US seizes North Korean coal ship for violating sanctions

Move comes amid growing tensions following missile launches ordered by Pyongyang

 Handout photo  showing the North Korean ship ‘M/V Wise Honest’ which the US department of justice  announced had been seized by the US government. Photograph: US department of justice/EPA

Handout photo showing the North Korean ship ‘M/V Wise Honest’ which the US department of justice announced had been seized by the US government. Photograph: US department of justice/EPA

 

The US seized a North Korean ship which was carrying coal that violated United Nations sanctions, the justice department announced on Thursday. The move – the first time the US has seized a vessel from North Korea – comes at a time of renewed tensions between the two countries following missile launches by Pyongyang over the last week.

The ship, the second-largest in the country’s fleet, was carrying coal out of the country and importing machinery, in violation of sanctions. It was in US custody and making its way towards American Samoa on Thursday, the US department of justice said.

Asked about the development, US president Donald Trump said that the relationship between the two countries “continues, but we’ll see what happens”.

“They’re talking about negotiating, but I don’t think they’re ready to negotiate,” he said of North Korea.

Asked about the latest missile launches he said: “We’re looking at it very seriously right now . . . Nobody’s happy about it.”

Mr Trump used an extended questions-and-answers session in the White House at the launch of a new healthcare proposal, to talk at length about the Mueller report.

He attacked Mr Mueller, the special counsel and former FBI director who led a 22-month investigation into Russian interference in the 2016 presidential election, as “somebody that is in love with James Comey”. Mr Trump was speaking two years to the day since he fired the then FBI director. He said the Mueller investigation was conducted by “angry Democrats who hated Donald Trump”, though he described the final 448-page report as “beautiful”.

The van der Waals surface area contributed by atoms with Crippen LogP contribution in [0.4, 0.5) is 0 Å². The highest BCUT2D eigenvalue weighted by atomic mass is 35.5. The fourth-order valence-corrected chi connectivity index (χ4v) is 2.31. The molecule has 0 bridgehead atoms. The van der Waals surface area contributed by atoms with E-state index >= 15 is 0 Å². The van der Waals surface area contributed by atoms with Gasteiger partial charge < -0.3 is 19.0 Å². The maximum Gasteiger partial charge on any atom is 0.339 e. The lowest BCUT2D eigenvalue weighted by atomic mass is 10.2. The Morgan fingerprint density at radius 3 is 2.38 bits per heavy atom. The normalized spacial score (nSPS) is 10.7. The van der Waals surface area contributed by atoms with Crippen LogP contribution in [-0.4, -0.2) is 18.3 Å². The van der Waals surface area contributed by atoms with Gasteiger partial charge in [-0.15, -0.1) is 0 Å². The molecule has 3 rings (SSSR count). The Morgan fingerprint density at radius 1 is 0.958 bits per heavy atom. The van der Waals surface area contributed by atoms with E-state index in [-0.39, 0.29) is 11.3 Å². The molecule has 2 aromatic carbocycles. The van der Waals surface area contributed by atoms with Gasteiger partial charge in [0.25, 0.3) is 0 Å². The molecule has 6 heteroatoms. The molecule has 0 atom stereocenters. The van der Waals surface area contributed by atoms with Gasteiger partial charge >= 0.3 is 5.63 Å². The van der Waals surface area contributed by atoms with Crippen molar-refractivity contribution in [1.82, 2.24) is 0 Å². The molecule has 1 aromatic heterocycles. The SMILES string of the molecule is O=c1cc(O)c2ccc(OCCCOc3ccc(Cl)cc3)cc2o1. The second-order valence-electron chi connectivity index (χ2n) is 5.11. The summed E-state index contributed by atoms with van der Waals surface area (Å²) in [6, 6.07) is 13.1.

The report had found no collusion and “essentially” no obstruction, he said.

However, he appeared to backtrack on his suggestion over the weekend that he would prevent Mr Mueller – who is still an employee of the justice department – from testifying before Congress, instead saying it was a matter for the attorney general, William Barr.

Mr Trump was also asked about the revelation that the Senate intelligence committee – which is controlled by Republicans – had subpoenaed his son, Donald jnr, to testify. He said he was “very surprised” at the request.

“My son’s a very good person, works very hard,” he said, adding that he had testified before the special counsel for “hours and hours” and had been “totally exonerated by Mueller”.

Earlier in the day, House speaker Nancy Pelosi said she agreed with judiciary committee chairman Jerry Nadler that the US was now in a constitutional crisis over the White House’s refusal to comply with subpoena requests from Congress.

“Yes, I do agree with chairman Nadler,” she said during a press conference in the US Capitol, “because the administration has decided that they’re not going to honuor their oath of office”.

But she sounded a note of caution about beginning impeachment proceedings against the president.

“Impeachment is one of the most divisive things that you can do, dividing a country,” she said. “Unless you really have your case with great clarity for the American people.”

“We won’t go any faster than the facts take us, or any slower than the facts take us,” she said.